Natural and Anthropogenic Disturbance

Theoretical response of land-atmosphere carbon exchange after a managed (human) disturbance

Theoretical response of land-atmosphere carbon exchange to different factors after a managed (human) disturbance. Over a long period of time, the perturbed landscape returns to its previous state.

Fires and other disturbances exert large effects on the terrestrial and atmospheric components of the earth system (Le Quéré et al. 2018). The current E3SM implementations of managed (e.g. harvest and forest-to-pasture conversion) and unmanaged (fire) disturbances have significant shortcomings. This is a significant problem, as these disturbance impacts play a substantial role in decadal and century-scale land-climate system feedbacks.

The team is improving the realism of the fire model and simplifying its structure by more effectively using new satellite observations of fire number and fire size from Version 4 of the Global Fire Emissions Database (van der Werf et al. 2017). The model now allows fire duration and spread rate to vary as a function of surface meteorology, vegetation type, and fuel status, and includes negative feedbacks from intersecting fires. The number of free parameters describing fire behavior will be reduced by about a factor of approximately two.

The team will also focus considerable attention on managed disturbances in the model. The single soil column currently used in ESM will be replaced by a vector of columns, with predefined binned values for time-since-disturbance for each column; exact bin boundaries will be optimized to represent dominant modes of variability for common large disturbances. This work will support the new ELM crop implementation (see above).

Vegetation Dynamics, Canopy Processes, and Photosynthesis

Sunlight striking a plant canopy triggers leaf fluorescence which can be detected from space.

Sunlight striking a plant canopy triggers fluorescence in the leaf’s photosynthetic machinery, a radiation emission that can be detected from space.

Global terrestrial vegetation plays a critical role in biogeochemical cycles (Ahlström et al. 2015), and has been altered by anthropogenic global change drivers including land-use change, altered disturbance regimes, invasive species, and climate change. Vegetation and ecosystem productivity originates from canopy photosynthesis, but the current ELM photosynthesis module was developed more than two decades ago, and several important advances in understanding of the underlying processes have emerged since. These model deficiencies now limit accurate representation of land-atmosphere interactions necessary to address the v3 science questions.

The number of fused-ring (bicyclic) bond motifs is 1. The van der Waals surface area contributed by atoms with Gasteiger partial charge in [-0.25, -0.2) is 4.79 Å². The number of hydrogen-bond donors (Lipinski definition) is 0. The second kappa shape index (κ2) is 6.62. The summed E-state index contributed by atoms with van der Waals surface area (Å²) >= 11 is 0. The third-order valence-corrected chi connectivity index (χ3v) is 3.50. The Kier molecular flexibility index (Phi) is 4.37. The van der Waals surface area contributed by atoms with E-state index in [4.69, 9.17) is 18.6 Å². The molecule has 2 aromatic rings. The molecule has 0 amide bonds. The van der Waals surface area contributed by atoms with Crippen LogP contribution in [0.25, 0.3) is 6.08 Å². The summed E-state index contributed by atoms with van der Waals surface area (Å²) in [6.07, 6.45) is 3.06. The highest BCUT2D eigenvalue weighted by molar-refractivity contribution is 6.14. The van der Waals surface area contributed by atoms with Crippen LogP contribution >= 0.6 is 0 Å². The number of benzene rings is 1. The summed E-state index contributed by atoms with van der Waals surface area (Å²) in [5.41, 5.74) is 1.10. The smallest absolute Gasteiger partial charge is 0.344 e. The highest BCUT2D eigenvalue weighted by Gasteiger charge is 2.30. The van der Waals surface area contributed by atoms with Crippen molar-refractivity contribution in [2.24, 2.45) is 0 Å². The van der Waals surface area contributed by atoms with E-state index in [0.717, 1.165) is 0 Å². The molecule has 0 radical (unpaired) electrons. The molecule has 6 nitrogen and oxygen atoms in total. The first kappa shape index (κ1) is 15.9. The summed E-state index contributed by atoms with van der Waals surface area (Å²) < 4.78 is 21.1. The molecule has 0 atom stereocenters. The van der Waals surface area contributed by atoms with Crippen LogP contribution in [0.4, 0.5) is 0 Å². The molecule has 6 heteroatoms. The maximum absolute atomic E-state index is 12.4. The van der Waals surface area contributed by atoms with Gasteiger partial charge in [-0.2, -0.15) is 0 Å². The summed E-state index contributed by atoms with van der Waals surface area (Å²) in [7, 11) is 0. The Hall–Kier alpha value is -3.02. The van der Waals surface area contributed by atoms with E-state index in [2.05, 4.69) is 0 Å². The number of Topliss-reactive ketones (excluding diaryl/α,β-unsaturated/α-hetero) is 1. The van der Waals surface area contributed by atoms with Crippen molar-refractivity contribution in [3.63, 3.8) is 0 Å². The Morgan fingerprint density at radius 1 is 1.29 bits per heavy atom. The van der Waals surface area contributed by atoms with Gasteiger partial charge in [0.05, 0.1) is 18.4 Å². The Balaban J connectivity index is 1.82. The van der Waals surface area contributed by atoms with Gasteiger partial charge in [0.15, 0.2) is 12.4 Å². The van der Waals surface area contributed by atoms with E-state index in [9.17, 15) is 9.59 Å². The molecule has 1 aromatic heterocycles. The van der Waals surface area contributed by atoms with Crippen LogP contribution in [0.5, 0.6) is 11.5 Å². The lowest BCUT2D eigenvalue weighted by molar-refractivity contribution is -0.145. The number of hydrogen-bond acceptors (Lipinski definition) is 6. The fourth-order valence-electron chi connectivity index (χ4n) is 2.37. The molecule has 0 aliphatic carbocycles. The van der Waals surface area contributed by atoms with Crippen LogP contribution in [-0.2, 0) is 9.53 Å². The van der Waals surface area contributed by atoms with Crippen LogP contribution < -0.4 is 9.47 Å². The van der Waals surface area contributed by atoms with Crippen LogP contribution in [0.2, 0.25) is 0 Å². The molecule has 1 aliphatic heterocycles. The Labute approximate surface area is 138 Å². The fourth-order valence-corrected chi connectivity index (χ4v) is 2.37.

Developers are introducing a land-cover change capability in ELM-FATES by defining an interface for passing scenarios into FATES from in situ observations, remote sensing based products, integrated assessment models, and other data sources. This interface will also return data from FATES to ELM. For example, FATES’ transition functions transform primary vegetation into land use classes for ELM. Evaluation datasets for this work are drawn from existing vegetation databases such as TRYAmeriFlux and FLUXNET, and other sources.

In further work, scientists are evaluating the v1 model’s leaf-scale behavior against extensive databases of leaf-scale water, energy, and CO2 fluxes. This will enable researchers to (1) improve the representations of photosynthesis acclimation to warming and CO2, investigating and implementing concepts of nitrogen and phosphorous regulation; (2) investigate and implement new approaches to relate conductance, assimilation, and hydraulics (Rogers et al. 2017); and (3) refine the numerical integration scheme.

Finally, the ELM land team aims to improve the representation of solar-induced chlorophyll fluorescence, enabling evaluation against new multi-scale observational constraints. The team will also implement canopy structural and functional improvements based on variations in leaf biochemical processes, evaluating the impact of these changes on global water flows and linking with the hydrology work described above.

Summary and Relationship of This NGD to Other NSG Projects

These ongoing developments will improve E3SM’s estimates of forcing factors, strengthen the representations of crops and crop/water management, and deepen scientists’ understanding of how Earth system changes affect energy, land, and water systems.